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    Jun 2015

    Default Re: Tweaking the rest rules for more interesting wilderness travel

    Quote Originally Posted by mephnick View Post
    To make travel worthwhile to run you almost have to use the Gritty Realism variant, which is almost close to what you're moving towards anyway. I go further and use Gritty Realism and harshly restrict the short rests they can take (2 per long rest) but make long rests only a couple days in a safe location. Otherwise you're stuck with 4x Deadly nova encounters once per trip (the popular "fix" I've seen) or short rest classes being fully powered for every fight.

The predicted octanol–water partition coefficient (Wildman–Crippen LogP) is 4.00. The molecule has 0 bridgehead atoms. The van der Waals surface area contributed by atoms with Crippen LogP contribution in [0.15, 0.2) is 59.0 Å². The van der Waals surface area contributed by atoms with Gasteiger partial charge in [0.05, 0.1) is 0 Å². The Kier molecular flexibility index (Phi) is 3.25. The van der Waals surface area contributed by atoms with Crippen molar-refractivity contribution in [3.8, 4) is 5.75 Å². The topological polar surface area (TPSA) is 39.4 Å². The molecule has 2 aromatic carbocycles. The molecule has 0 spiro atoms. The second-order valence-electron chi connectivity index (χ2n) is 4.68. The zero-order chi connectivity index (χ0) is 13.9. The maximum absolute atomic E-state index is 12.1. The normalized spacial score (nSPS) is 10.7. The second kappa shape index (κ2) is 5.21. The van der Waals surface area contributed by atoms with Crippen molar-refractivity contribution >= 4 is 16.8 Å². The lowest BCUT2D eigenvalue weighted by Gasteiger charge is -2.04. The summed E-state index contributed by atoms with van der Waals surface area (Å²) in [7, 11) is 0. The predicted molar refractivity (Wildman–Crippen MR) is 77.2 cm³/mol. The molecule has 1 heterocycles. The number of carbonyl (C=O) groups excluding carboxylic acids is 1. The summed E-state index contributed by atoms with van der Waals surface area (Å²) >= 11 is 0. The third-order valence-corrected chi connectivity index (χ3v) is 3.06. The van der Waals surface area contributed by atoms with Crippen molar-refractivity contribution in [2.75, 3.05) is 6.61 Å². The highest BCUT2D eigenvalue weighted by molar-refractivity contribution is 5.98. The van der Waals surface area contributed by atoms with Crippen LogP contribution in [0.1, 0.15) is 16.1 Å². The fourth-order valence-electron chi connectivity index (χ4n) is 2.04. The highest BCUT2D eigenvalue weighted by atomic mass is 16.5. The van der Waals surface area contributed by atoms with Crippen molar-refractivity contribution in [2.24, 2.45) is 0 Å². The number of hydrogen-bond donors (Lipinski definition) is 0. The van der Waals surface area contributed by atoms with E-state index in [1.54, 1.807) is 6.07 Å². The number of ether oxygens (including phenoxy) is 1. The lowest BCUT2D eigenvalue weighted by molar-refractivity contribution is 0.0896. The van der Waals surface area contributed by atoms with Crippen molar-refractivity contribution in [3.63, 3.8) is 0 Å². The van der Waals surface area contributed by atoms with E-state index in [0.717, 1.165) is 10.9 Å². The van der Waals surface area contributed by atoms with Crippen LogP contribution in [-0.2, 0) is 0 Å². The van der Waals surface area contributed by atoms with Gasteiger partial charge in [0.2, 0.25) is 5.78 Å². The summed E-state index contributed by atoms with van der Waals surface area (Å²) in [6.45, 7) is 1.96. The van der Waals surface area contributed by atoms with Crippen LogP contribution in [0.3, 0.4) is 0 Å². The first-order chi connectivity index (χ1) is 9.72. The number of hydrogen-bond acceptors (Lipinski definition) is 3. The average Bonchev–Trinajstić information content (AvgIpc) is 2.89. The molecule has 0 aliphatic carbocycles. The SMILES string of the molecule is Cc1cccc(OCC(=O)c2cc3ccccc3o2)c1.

My issue with gritty realism as written is that it takes away the possibility of a short rest halfway through a dungeon, since short rests become a night's sleep. It seems good for games that are not about dungeon-crawling, but mine tend to mix dungeon crawling with other elements, so I feel like I need more flexibility.

    I'm not too worried about fighters and monks having full short rest resources for each random encounter, since that is kind of their thing anyway. It's more about hit points and spell slots. Remember hit dice are used up, not regained, on a short rest, so even with a short rest every night you may be getting action surge and Ki points back each day but your HP are dwindling all the time - until you spot the blessed light of an inn further down the road.

    Quote Originally Posted by ZorroGames View Post
    Did week long treks in the Sierra Nevada mountains as a Boy Scout. The mid-week break for resupply and repairing the inevitable mishap coulld be seen as a day in the travel devoted intentionally to such situations.